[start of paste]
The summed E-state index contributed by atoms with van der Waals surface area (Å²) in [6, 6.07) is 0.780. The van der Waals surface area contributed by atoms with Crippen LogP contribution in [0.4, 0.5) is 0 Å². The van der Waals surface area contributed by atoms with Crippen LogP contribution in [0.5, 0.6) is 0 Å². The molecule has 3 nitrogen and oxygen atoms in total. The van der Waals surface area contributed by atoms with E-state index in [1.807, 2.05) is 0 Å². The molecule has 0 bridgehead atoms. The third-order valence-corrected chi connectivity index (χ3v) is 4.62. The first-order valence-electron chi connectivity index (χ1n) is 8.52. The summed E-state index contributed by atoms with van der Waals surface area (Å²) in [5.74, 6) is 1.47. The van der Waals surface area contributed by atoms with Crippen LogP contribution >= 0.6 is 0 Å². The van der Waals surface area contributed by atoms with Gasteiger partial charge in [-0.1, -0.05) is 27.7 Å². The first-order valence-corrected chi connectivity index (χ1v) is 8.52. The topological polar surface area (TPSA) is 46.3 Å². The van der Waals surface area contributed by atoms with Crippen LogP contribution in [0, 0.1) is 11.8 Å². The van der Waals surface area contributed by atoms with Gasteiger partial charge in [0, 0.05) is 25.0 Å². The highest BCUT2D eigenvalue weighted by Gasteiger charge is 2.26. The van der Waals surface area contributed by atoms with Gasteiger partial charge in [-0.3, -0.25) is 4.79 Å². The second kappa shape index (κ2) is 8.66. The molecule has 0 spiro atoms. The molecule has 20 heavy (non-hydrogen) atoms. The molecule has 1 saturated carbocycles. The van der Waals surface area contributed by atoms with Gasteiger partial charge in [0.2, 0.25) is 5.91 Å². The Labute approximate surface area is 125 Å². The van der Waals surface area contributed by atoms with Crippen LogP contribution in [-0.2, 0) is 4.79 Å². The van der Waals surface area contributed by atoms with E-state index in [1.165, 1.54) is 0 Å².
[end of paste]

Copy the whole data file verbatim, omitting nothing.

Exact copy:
The summed E-state index contributed by atoms with van der Waals surface area (Å²) in [6, 6.07) is 0.780. The van der Waals surface area contributed by atoms with Crippen LogP contribution in [0.4, 0.5) is 0 Å². The van der Waals surface area contributed by atoms with Crippen LogP contribution in [0.5, 0.6) is 0 Å². The molecule has 3 nitrogen and oxygen atoms in total. The van der Waals surface area contributed by atoms with E-state index in [1.807, 2.05) is 0 Å². The molecule has 0 bridgehead atoms. The third-order valence-corrected chi connectivity index (χ3v) is 4.62. The first-order valence-electron chi connectivity index (χ1n) is 8.52. The summed E-state index contributed by atoms with van der Waals surface area (Å²) in [5.74, 6) is 1.47. The van der Waals surface area contributed by atoms with Crippen LogP contribution >= 0.6 is 0 Å². The van der Waals surface area contributed by atoms with Gasteiger partial charge in [-0.1, -0.05) is 27.7 Å². The first-order valence-corrected chi connectivity index (χ1v) is 8.52. The topological polar surface area (TPSA) is 46.3 Å². The van der Waals surface area contributed by atoms with Crippen LogP contribution in [0, 0.1) is 11.8 Å². The van der Waals surface area contributed by atoms with Gasteiger partial charge in [0, 0.05) is 25.0 Å². The highest BCUT2D eigenvalue weighted by Gasteiger charge is 2.26. The van der Waals surface area contributed by atoms with Gasteiger partial charge in [-0.3, -0.25) is 4.79 Å². The second kappa shape index (κ2) is 8.66. The molecule has 0 spiro atoms. The molecule has 20 heavy (non-hydrogen) atoms. The molecule has 1 saturated carbocycles. The van der Waals surface area contributed by atoms with Gasteiger partial charge in [0.2, 0.25) is 5.91 Å². The Labute approximate surface area is 125 Å². The van der Waals surface area contributed by atoms with Crippen LogP contribution in [-0.2, 0) is 4.79 Å². The van der Waals surface area contributed by atoms with E-state index in [1.165, 1.54) is 0 Å².